There were two interesting political updates yesterday regarding the progression of cannabis law reform. National leader Simon Bridges said his party would back the outcome of any referendum on legalisation, reports Radio NZ, even if the referendum wasn’t binding. But health minister David Clark said while he was in favour of liberalising drug laws, he wouldn’t commit to abiding by the referendum result, reports the NZ Herald.


How important are LinkedIn endorsements anyway? That’s a question now being debated by politicians after the NZ Herald revealed that the head of the independent inquiry into Wally Haumaha’s appointment as deputy police commissioner – Dr Pauline Kingi – had endorsed all 23 of Mr Haumaha’s skills and areas of expertise on the social network. But Dr Kingi, a respected public servant, updated the NZ Herald later, to say that she couldn’t remember endorsing Mr Haumaha, but that it was common practice among Māori professionals to endorse each other.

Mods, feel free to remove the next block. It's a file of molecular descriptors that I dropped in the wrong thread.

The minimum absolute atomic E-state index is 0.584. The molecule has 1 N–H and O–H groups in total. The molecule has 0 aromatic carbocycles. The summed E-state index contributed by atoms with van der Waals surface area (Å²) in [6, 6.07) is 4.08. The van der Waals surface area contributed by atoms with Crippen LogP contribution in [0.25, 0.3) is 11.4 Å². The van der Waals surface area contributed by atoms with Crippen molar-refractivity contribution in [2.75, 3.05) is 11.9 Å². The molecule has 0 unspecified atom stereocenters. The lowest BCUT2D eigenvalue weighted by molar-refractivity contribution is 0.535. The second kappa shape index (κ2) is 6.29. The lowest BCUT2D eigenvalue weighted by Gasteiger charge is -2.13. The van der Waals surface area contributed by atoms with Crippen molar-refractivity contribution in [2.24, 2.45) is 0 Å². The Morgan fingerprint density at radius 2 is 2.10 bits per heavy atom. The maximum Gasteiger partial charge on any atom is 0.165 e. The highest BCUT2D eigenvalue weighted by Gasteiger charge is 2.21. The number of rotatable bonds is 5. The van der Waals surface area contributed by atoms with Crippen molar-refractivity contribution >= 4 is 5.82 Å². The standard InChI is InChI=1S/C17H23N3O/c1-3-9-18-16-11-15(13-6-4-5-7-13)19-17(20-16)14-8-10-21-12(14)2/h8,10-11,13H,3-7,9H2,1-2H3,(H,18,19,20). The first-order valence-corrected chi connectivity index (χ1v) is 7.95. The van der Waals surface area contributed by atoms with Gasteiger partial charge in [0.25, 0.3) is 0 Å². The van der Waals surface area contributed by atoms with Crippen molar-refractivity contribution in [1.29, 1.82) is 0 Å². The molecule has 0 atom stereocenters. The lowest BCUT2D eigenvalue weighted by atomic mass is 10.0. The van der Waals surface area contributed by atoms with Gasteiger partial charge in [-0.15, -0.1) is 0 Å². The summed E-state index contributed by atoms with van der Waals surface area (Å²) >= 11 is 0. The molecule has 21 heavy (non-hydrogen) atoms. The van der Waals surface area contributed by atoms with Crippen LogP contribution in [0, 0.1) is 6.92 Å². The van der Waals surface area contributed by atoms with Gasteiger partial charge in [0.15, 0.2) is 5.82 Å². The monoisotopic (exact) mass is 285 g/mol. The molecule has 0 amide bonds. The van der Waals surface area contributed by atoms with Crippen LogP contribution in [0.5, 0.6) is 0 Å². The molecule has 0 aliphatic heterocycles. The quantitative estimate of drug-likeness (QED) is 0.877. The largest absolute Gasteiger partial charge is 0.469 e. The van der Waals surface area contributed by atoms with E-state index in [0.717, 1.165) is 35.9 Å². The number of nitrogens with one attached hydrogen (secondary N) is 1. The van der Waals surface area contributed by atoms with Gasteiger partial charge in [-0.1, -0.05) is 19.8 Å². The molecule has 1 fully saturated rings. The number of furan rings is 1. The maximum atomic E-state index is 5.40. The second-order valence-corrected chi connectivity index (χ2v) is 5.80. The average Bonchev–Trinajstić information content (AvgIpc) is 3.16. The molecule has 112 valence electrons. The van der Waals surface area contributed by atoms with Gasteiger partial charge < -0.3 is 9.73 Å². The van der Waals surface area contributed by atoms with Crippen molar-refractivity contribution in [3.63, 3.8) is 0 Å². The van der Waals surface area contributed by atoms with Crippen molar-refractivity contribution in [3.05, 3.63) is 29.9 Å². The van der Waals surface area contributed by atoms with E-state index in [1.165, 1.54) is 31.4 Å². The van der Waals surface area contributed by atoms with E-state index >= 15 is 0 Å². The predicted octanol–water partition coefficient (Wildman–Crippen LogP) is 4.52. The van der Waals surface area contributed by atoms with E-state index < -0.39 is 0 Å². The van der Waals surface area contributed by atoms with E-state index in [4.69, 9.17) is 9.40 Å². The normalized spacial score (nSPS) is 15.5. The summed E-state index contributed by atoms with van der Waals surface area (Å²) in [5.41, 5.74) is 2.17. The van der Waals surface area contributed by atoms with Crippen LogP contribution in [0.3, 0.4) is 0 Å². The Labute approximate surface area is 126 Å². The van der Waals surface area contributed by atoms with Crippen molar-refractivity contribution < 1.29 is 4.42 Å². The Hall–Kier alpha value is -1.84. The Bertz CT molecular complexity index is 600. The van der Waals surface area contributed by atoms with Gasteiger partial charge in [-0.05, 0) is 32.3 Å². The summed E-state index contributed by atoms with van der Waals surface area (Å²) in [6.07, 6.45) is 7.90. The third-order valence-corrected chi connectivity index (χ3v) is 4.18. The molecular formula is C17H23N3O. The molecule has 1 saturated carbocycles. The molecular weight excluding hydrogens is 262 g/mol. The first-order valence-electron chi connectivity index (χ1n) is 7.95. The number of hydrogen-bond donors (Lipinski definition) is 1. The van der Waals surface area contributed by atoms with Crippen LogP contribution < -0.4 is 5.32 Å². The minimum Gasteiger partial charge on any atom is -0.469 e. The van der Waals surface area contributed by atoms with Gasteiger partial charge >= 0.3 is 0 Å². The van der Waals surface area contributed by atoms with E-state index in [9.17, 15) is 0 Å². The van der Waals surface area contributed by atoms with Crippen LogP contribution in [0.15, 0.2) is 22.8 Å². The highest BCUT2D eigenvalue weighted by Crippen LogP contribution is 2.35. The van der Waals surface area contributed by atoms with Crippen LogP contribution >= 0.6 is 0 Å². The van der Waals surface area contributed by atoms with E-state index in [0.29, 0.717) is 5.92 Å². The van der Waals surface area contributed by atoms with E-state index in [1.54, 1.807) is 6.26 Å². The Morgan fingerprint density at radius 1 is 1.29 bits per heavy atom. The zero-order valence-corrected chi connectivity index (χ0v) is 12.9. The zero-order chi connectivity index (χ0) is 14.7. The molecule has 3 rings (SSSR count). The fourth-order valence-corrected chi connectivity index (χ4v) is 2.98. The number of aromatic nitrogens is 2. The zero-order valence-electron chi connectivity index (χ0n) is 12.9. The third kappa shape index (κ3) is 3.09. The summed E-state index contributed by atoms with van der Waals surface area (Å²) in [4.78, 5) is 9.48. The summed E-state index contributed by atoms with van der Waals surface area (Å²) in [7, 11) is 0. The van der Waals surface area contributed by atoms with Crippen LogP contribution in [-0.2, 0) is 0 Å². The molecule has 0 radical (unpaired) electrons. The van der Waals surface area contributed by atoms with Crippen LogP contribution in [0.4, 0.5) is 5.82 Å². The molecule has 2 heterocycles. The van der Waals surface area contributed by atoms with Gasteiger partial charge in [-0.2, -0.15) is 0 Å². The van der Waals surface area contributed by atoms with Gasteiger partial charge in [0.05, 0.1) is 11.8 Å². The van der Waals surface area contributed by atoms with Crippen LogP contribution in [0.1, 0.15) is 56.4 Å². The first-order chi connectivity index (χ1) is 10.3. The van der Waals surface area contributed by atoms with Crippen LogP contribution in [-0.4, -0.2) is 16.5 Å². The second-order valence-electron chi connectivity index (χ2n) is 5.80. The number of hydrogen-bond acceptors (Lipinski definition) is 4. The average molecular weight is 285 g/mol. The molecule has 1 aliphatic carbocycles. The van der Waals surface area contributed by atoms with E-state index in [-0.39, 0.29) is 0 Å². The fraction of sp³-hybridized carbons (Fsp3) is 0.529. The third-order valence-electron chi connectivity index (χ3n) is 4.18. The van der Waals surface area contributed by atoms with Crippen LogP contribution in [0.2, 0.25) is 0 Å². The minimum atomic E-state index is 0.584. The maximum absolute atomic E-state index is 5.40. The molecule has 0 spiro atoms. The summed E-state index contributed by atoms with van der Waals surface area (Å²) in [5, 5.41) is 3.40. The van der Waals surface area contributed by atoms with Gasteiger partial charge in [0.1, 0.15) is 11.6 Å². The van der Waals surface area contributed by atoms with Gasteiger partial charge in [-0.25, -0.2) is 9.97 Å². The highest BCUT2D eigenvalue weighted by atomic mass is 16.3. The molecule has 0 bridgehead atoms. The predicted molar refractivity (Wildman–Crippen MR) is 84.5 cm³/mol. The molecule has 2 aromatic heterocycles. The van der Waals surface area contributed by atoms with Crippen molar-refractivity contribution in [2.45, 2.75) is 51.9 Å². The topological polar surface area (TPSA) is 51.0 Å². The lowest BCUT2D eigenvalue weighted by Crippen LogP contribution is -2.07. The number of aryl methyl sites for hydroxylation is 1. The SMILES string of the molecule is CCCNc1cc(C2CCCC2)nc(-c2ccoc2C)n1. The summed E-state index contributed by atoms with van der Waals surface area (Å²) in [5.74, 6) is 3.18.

NZ First MP Tracey Martin, who convened the inquiry, defended Dr Kingi, while National MP Chris Bishop called for a new chairperson to be appointed. Perhaps the real lesson in this is that every one of us should delete LinkedIn immediately, for fear that it might be used by anyone for any purpose whatsoever.


The Court of Appeal has struck a major blow in defence of responsible journalism against the threat of defamation, reports Māori TV. The ruling, which involved Māori TV, means that “a defence of responsible communication on matters of public interest can be applied in New Zealand Courts.” That’s a potential game-changer for news organisations, and the subsequent tests of it will be fascinating to watch. The full judgement can be read here, for those who really fiend for this sort of stuff.